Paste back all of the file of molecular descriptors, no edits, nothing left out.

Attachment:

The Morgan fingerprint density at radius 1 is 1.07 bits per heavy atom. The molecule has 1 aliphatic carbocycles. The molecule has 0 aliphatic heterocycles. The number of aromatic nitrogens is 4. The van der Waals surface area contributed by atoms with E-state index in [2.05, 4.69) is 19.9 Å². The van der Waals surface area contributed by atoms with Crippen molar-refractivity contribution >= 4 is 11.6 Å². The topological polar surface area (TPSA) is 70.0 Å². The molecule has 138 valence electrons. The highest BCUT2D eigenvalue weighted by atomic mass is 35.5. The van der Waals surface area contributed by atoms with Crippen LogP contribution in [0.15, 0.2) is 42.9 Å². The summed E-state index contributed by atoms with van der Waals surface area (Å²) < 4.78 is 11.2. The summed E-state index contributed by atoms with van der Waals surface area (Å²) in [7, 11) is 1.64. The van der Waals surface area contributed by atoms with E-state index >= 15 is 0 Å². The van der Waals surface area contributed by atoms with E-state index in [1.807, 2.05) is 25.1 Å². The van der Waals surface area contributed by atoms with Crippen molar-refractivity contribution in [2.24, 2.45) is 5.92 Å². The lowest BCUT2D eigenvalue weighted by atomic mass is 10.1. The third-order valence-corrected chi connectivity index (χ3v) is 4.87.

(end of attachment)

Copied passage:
The Morgan fingerprint density at radius 1 is 1.07 bits per heavy atom. The molecule has 1 aliphatic carbocycles. The molecule has 0 aliphatic heterocycles. The number of aromatic nitrogens is 4. The van der Waals surface area contributed by atoms with E-state index in [2.05, 4.69) is 19.9 Å². The van der Waals surface area contributed by atoms with Crippen molar-refractivity contribution >= 4 is 11.6 Å². The topological polar surface area (TPSA) is 70.0 Å². The molecule has 138 valence electrons. The highest BCUT2D eigenvalue weighted by atomic mass is 35.5. The van der Waals surface area contributed by atoms with Crippen LogP contribution in [0.15, 0.2) is 42.9 Å². The summed E-state index contributed by atoms with van der Waals surface area (Å²) < 4.78 is 11.2. The summed E-state index contributed by atoms with van der Waals surface area (Å²) in [7, 11) is 1.64. The van der Waals surface area contributed by atoms with E-state index >= 15 is 0 Å². The van der Waals surface area contributed by atoms with E-state index in [1.807, 2.05) is 25.1 Å². The van der Waals surface area contributed by atoms with Crippen molar-refractivity contribution in [2.24, 2.45) is 5.92 Å². The lowest BCUT2D eigenvalue weighted by atomic mass is 10.1. The third-order valence-corrected chi connectivity index (χ3v) is 4.87.